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A new approach to dating the reference cycle

Author

Listed:
  • Máximo Camacho

    () (University of Murcia)

  • María Dolores Gadea

    () (University of Zaragoza)

  • Ana Gómez Loscos

    () (Banco de España)

Abstract

This paper proposes a new approach to the analysis of the reference cycle turning points, defined on the basis of the specific turning points of a broad set of coincident economic indicators. Each individual pair of specific peaks and troughs from these indicators is viewed as a realization of a mixture of an unspecified number of separate bivariate Gaussian distributions whose different means are the reference turning points. These dates break the sample into separate reference cycle phases, whose shifts are modeled by a hidden Markov chain. The transition probability matrix is constrained so that the specification is equivalent to a multiple changepoint model. Bayesian estimation of finite Markov mixture modeling techniques is suggested to estimate the model. Several Monte Carlo experiments are used to show the accuracy of the model to date reference cycles that suffer from short phases, uncertain turning points, small samples and asymmetric cycles. In the empirical section, we show the high performance of our approach to identifying the US reference cycle, with little difference from the timing of the turning point dates established by the NBER. In a pseudo real-time analysis, we also show the good performance of this methodology in terms of accuracy and speed of detection of turning point dates.

Suggested Citation

  • Máximo Camacho & María Dolores Gadea & Ana Gómez Loscos, 2019. "A new approach to dating the reference cycle," Working Papers 1914, Banco de España;Working Papers Homepage.
  • Handle: RePEc:bde:wpaper:1914
    as

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    File URL: https://www.bde.es/f/webbde/SES/Secciones/Publicaciones/PublicacionesSeriadas/DocumentosTrabajo/19/Fich/dt1914e.pdf
    File Function: First version, May 2019
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    References listed on IDEAS

    as
    1. Harding, Don & Pagan, Adrian, 2006. "Synchronization of cycles," Journal of Econometrics, Elsevier, vol. 132(1), pages 59-79, May.
    2. Don Harding & Adrian Pagan, 2016. "The Econometric Analysis of Recurrent Events in Macroeconomics and Finance," Economics Books, Princeton University Press, edition 1, number 10744.
    3. Chan, Joshua C.C. & Koop, Gary, 2014. "Modelling breaks and clusters in the steady states of macroeconomic variables," Computational Statistics & Data Analysis, Elsevier, vol. 76(C), pages 186-193.
    4. Stock, James H. & Watson, Mark W., 2014. "Estimating turning points using large data sets," Journal of Econometrics, Elsevier, vol. 178(P2), pages 368-381.
    5. repec:hrv:faseco:33192198 is not listed on IDEAS
    6. Watson, Mark W, 1994. "Business-Cycle Durations and Postwar Stabilization of the U.S. Economy," American Economic Review, American Economic Association, vol. 84(1), pages 24-46, March.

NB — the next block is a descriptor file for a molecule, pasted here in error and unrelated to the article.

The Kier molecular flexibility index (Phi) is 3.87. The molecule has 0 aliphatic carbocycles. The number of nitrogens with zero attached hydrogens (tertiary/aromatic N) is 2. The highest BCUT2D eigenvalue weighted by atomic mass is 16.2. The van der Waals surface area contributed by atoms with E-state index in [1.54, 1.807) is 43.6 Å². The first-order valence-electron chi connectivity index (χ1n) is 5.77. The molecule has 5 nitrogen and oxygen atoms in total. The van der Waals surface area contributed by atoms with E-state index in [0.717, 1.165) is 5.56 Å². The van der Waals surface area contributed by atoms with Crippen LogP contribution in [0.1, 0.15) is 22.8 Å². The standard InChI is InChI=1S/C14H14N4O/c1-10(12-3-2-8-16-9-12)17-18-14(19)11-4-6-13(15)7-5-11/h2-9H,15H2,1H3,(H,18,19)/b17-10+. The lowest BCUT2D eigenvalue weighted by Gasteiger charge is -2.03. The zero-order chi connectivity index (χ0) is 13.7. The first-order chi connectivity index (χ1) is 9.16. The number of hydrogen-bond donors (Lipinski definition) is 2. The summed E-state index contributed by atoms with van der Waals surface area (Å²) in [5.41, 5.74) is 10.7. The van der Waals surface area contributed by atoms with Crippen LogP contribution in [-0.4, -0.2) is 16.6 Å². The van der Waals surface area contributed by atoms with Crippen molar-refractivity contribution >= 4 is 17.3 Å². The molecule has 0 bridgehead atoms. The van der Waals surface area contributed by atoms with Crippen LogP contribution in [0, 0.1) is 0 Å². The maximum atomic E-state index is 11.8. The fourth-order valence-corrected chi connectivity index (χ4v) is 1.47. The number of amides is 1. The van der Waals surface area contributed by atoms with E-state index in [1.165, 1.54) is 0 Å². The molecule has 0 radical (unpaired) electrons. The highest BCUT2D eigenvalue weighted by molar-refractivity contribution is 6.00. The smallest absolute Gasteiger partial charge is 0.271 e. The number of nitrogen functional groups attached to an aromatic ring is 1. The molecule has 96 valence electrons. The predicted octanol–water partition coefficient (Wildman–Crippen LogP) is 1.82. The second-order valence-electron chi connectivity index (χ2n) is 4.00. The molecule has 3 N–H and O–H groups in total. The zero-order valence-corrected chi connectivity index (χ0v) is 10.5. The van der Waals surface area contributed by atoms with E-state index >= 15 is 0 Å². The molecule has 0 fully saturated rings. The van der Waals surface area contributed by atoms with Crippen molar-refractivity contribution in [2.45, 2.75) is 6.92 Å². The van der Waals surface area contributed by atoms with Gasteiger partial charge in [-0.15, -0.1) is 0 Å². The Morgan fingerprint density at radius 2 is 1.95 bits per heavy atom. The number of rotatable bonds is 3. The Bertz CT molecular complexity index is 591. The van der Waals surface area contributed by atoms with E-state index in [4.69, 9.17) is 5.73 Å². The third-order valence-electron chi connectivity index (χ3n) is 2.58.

7. Chib, Siddhartha, 1998. "Estimation and comparison of multiple change-point models," Journal of Econometrics, Elsevier, vol. 86(2), pages 221-241, June.
    8. Arthur F. Burns & Wesley C. Mitchell, 1946. "Measuring Business Cycles," NBER Books, National Bureau of Economic Research, Inc, number burn46-1.
    9. Giusto, Andrea & Piger, Jeremy, 2017. "Identifying business cycle turning points in real time with vector quantization," International Journal of Forecasting, Elsevier, vol. 33(1), pages 174-184.
    10. Gerhard Bry & Charlotte Boschan, 1971. "Cyclical Analysis of Time Series: Selected Procedures and Computer Programs," NBER Books, National Bureau of Economic Research, Inc, number bry_71-1.
    11. Chauvet, Marcelle & Piger, Jeremy, 2008. "A Comparison of the Real-Time Performance of Business Cycle Dating Methods," Journal of Business & Economic Statistics, American Statistical Association, vol. 26, pages 42-49, January.
    12. Giordani, Paolo & Kohn, Robert, 2008. "Efficient Bayesian Inference for Multiple Change-Point and Mixture Innovation Models," Journal of Business & Economic Statistics, American Statistical Association, vol. 26, pages 66-77, January.
    13. Hamilton, James D., 2011. "Calling recessions in real time," International Journal of Forecasting, Elsevier, vol. 27(4), pages 1006-1026, October.
    14. Gerhard Bry & Charlotte Boschan, 1971. "Foreword to "Cyclical Analysis of Time Series: Selected Procedures and Computer Programs"," NBER Chapters, in: Cyclical Analysis of Time Series: Selected Procedures and Computer Programs, pages -1, National Bureau of Economic Research, Inc.
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    16. Ko, Stanley I. M. & Chong, Terence T. L. & Ghosh, Pulak, 2014. "Dirichlet Process Hidden Markov Multiple Change-point Model," MPRA Paper 57871, University Library of Munich, Germany.
    Full references (including those not matched with items on IDEAS)

    More about this item

    Keywords

    business cycles; turning points; finite mixture models;

    JEL classification:

    • E32 - Macroeconomics and Monetary Economics - - Prices, Business Fluctuations, and Cycles - - - Business Fluctuations; Cycles
    • C22 - Mathematical and Quantitative Methods - - Single Equation Models; Single Variables - - - Time-Series Models; Dynamic Quantile Regressions; Dynamic Treatment Effect Models; Diffusion Processes
    • E27 - Macroeconomics and Monetary Economics - - Consumption, Saving, Production, Employment, and Investment - - - Forecasting and Simulation: Models and Applications

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